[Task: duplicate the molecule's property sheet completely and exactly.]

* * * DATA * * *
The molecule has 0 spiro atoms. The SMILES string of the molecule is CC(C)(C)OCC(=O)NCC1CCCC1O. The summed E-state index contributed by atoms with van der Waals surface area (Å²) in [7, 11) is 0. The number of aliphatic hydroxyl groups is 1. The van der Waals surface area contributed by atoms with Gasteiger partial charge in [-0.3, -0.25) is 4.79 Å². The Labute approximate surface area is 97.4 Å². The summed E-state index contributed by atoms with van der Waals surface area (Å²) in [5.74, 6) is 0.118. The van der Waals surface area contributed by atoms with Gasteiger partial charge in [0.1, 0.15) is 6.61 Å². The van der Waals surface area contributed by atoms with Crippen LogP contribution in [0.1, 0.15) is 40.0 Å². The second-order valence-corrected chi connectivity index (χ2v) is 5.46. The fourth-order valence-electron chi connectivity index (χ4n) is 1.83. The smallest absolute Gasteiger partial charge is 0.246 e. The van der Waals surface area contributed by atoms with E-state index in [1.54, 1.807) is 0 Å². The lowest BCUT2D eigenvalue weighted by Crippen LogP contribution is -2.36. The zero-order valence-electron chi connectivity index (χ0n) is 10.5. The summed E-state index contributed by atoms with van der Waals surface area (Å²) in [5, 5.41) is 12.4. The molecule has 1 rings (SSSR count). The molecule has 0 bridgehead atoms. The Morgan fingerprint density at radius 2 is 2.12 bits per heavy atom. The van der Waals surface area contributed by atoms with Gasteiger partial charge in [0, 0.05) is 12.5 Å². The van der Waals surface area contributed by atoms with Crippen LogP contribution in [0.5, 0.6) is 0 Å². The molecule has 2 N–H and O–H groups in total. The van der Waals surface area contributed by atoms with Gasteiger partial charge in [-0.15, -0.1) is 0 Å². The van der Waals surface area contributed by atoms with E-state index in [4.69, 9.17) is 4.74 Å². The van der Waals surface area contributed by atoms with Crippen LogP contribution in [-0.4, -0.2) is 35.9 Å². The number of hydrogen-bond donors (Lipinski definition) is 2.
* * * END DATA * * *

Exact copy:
The molecule has 0 spiro atoms. The SMILES string of the molecule is CC(C)(C)OCC(=O)NCC1CCCC1O. The summed E-state index contributed by atoms with van der Waals surface area (Å²) in [7, 11) is 0. The number of aliphatic hydroxyl groups is 1. The van der Waals surface area contributed by atoms with Gasteiger partial charge in [-0.3, -0.25) is 4.79 Å². The Labute approximate surface area is 97.4 Å². The summed E-state index contributed by atoms with van der Waals surface area (Å²) in [5.74, 6) is 0.118. The van der Waals surface area contributed by atoms with Gasteiger partial charge in [0.1, 0.15) is 6.61 Å². The van der Waals surface area contributed by atoms with Crippen LogP contribution in [0.1, 0.15) is 40.0 Å². The second-order valence-corrected chi connectivity index (χ2v) is 5.46. The fourth-order valence-electron chi connectivity index (χ4n) is 1.83. The smallest absolute Gasteiger partial charge is 0.246 e. The van der Waals surface area contributed by atoms with E-state index in [1.54, 1.807) is 0 Å². The lowest BCUT2D eigenvalue weighted by Crippen LogP contribution is -2.36. The zero-order valence-electron chi connectivity index (χ0n) is 10.5. The summed E-state index contributed by atoms with van der Waals surface area (Å²) in [5, 5.41) is 12.4. The molecule has 1 rings (SSSR count). The molecule has 0 bridgehead atoms. The Morgan fingerprint density at radius 2 is 2.12 bits per heavy atom. The van der Waals surface area contributed by atoms with Gasteiger partial charge in [0, 0.05) is 12.5 Å². The van der Waals surface area contributed by atoms with Crippen LogP contribution in [0.5, 0.6) is 0 Å². The molecule has 2 N–H and O–H groups in total. The van der Waals surface area contributed by atoms with Gasteiger partial charge in [-0.15, -0.1) is 0 Å². The van der Waals surface area contributed by atoms with E-state index in [4.69, 9.17) is 4.74 Å². The van der Waals surface area contributed by atoms with Crippen LogP contribution in [-0.4, -0.2) is 35.9 Å². The number of hydrogen-bond donors (Lipinski definition) is 2.